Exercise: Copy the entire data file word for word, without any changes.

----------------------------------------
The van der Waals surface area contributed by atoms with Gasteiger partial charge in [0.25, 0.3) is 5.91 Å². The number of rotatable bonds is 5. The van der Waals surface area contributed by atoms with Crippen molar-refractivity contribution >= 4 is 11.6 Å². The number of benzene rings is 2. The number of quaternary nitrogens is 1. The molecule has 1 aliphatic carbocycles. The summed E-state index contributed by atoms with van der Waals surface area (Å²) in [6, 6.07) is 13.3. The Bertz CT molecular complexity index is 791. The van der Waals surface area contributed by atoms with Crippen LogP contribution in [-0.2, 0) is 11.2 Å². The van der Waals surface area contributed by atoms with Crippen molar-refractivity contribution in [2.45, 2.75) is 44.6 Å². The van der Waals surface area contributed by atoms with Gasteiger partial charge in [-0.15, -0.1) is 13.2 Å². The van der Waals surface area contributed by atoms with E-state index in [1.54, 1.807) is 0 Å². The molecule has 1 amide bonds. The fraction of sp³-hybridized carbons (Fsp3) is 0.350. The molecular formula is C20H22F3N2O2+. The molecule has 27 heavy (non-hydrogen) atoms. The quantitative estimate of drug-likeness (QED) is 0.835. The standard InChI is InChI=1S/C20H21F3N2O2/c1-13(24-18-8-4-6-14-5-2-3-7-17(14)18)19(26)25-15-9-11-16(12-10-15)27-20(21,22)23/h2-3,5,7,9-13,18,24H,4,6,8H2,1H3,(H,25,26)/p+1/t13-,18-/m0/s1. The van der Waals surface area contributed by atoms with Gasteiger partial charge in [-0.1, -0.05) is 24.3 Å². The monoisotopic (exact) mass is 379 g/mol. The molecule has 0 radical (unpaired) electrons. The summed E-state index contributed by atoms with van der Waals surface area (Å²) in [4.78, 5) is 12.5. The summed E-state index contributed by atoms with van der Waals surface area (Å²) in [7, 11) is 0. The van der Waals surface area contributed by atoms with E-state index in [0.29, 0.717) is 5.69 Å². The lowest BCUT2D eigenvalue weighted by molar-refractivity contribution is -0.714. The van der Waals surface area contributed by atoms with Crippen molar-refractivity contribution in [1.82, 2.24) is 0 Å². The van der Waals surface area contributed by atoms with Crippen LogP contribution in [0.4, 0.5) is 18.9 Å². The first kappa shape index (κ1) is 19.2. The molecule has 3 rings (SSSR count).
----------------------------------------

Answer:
The van der Waals surface area contributed by atoms with Gasteiger partial charge in [0.25, 0.3) is 5.91 Å². The number of rotatable bonds is 5. The van der Waals surface area contributed by atoms with Crippen molar-refractivity contribution >= 4 is 11.6 Å². The number of benzene rings is 2. The number of quaternary nitrogens is 1. The molecule has 1 aliphatic carbocycles. The summed E-state index contributed by atoms with van der Waals surface area (Å²) in [6, 6.07) is 13.3. The Bertz CT molecular complexity index is 791. The van der Waals surface area contributed by atoms with Crippen LogP contribution in [-0.2, 0) is 11.2 Å². The van der Waals surface area contributed by atoms with Crippen molar-refractivity contribution in [2.45, 2.75) is 44.6 Å². The van der Waals surface area contributed by atoms with Gasteiger partial charge in [-0.15, -0.1) is 13.2 Å². The van der Waals surface area contributed by atoms with E-state index in [1.54, 1.807) is 0 Å². The molecule has 1 amide bonds. The fraction of sp³-hybridized carbons (Fsp3) is 0.350. The molecular formula is C20H22F3N2O2+. The molecule has 27 heavy (non-hydrogen) atoms. The quantitative estimate of drug-likeness (QED) is 0.835. The standard InChI is InChI=1S/C20H21F3N2O2/c1-13(24-18-8-4-6-14-5-2-3-7-17(14)18)19(26)25-15-9-11-16(12-10-15)27-20(21,22)23/h2-3,5,7,9-13,18,24H,4,6,8H2,1H3,(H,25,26)/p+1/t13-,18-/m0/s1. The van der Waals surface area contributed by atoms with Gasteiger partial charge in [-0.1, -0.05) is 24.3 Å². The monoisotopic (exact) mass is 379 g/mol. The molecule has 0 radical (unpaired) electrons. The summed E-state index contributed by atoms with van der Waals surface area (Å²) in [4.78, 5) is 12.5. The summed E-state index contributed by atoms with van der Waals surface area (Å²) in [7, 11) is 0. The van der Waals surface area contributed by atoms with E-state index in [0.29, 0.717) is 5.69 Å². The lowest BCUT2D eigenvalue weighted by molar-refractivity contribution is -0.714. The van der Waals surface area contributed by atoms with Crippen molar-refractivity contribution in [1.82, 2.24) is 0 Å². The van der Waals surface area contributed by atoms with Crippen LogP contribution in [0.4, 0.5) is 18.9 Å². The first kappa shape index (κ1) is 19.2. The molecule has 3 rings (SSSR count).